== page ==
What temporary taxes have been abolished?

Inspired by this thread, I’m wondering what taxes have been imposed on the populace in the spirit it would be temporary?

There are plenty (see the linked thread as I’m sure it will grow) that have been passed by promising they were only going to be in effect until the end-goal was acheived. Yet they stick around. Year, after year, after years!

So what taxes have been imposed as temporary that actually aren’t around?

NOTE: I’m looking for taxes imposed or sold on the fact they were only temporary to pay for a specific cause. I realize things like the poll tax are gone, but that’s not what I’m looking for.

I’m looking for municipal/county/state/Federal taxes implemented for a specific cause, and only for that cause/funding, that was repealed when the project was done.

The primary “temporary cause” undertaken by the federal government through most of our history has been war, and many taxes have been imposed to wage it–some of which lapsed and some of which didn’t.

The first episode involved the undeclared naval war with France during the Adams administration. The ruling Federalists imposed a raft of new taxes to pay for it, including a federal property tax on land, buildings, and slaves, and excises on sugar, salt, tobacco, and alcohol. After the crisis passed and the opposition Republicans won the election of 1800, most of these taxes were repealed.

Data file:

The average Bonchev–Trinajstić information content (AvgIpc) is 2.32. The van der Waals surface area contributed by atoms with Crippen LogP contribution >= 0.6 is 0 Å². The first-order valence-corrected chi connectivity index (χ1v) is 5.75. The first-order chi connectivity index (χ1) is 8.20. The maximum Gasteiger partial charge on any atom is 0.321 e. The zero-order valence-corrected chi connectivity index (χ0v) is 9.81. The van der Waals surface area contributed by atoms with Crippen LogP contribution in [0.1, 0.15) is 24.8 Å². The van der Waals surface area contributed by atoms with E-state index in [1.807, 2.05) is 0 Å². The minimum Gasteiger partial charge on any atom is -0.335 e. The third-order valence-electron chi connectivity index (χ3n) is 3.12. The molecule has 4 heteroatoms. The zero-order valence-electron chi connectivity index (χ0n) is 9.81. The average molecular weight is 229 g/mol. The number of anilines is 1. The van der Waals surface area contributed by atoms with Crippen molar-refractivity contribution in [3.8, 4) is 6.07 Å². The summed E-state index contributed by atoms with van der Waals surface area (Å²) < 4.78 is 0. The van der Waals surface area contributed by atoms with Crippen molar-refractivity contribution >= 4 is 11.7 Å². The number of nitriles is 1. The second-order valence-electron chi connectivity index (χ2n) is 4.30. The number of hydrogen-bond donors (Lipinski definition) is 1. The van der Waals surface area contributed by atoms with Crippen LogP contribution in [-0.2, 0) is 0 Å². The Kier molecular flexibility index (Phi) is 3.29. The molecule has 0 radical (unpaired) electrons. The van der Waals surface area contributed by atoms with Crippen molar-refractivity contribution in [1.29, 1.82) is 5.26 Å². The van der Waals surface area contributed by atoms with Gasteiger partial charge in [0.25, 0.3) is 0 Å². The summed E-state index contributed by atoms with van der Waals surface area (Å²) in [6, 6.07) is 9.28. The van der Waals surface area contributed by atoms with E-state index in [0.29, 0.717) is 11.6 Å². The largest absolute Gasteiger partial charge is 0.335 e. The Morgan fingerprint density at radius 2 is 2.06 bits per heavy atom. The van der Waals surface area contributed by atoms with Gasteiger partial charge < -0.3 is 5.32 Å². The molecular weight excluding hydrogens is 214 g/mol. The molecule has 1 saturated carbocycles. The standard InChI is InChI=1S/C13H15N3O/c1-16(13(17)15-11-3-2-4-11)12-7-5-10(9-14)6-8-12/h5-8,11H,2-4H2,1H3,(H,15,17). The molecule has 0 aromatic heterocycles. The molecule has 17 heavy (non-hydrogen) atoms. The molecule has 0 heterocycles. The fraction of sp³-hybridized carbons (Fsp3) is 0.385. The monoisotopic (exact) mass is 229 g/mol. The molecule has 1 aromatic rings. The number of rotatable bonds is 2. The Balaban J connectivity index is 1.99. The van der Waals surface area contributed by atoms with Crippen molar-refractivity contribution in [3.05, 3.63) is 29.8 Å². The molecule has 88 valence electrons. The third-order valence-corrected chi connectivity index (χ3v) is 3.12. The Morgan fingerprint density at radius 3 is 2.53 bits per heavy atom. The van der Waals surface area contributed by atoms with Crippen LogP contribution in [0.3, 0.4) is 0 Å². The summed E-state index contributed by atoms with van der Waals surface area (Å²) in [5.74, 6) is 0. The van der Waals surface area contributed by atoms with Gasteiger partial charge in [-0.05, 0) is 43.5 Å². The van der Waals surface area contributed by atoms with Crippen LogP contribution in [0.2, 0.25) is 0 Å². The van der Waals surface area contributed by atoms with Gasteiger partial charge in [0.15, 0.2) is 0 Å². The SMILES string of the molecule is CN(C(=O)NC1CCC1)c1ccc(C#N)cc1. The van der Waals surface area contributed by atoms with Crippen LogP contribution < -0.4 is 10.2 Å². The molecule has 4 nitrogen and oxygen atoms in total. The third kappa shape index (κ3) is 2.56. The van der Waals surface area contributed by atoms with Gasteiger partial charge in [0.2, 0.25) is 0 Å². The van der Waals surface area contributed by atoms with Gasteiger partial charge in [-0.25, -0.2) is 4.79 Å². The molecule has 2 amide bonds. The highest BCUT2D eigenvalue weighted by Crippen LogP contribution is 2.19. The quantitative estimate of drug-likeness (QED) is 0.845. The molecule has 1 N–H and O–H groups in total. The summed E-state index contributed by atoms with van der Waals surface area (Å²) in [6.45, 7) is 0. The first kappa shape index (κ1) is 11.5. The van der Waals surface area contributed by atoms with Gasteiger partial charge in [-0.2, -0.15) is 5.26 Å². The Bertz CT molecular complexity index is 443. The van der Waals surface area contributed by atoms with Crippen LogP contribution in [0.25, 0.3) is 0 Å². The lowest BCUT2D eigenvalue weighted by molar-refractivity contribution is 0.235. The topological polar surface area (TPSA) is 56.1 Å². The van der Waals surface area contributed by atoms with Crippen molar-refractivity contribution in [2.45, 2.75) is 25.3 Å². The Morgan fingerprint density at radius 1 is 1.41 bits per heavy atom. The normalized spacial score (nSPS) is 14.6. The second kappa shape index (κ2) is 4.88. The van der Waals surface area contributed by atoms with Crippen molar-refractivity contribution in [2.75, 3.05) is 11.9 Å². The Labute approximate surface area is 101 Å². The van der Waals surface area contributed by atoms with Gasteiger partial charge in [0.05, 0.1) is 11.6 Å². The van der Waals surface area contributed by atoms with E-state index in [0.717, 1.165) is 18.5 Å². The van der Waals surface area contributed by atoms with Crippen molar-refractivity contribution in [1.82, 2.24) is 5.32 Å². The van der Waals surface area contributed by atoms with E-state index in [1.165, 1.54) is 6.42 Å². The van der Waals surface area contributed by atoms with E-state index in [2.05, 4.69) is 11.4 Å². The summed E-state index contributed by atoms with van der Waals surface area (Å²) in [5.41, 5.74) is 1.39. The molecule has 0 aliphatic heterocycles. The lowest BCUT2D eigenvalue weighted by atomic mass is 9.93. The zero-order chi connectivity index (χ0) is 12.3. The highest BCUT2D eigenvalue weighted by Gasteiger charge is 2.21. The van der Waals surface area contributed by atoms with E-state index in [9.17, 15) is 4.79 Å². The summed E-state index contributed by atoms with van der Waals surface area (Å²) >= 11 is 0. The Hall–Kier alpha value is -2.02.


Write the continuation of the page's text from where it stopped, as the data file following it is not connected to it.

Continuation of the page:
Similar taxes were imposed to pay for the War of 1812, and most had expired by 1817.

During the Civil War, federal property taxes were imposed once again, and also a federal income tax. All had been repealed by 1869.

With the coming of the permanent income tax in 1913, there has been less need for special-purpose federal taxes, because revenues can be manipulated more easily by jockeying rates up and down. World War I was financed by increasing the top marginal tax rate “temporarily” to 77%; it was lowered to 25% after the Republican landslide in 1920. So in this case no taxes were repealed, but rates were lowered–albeit not back to prewar levels.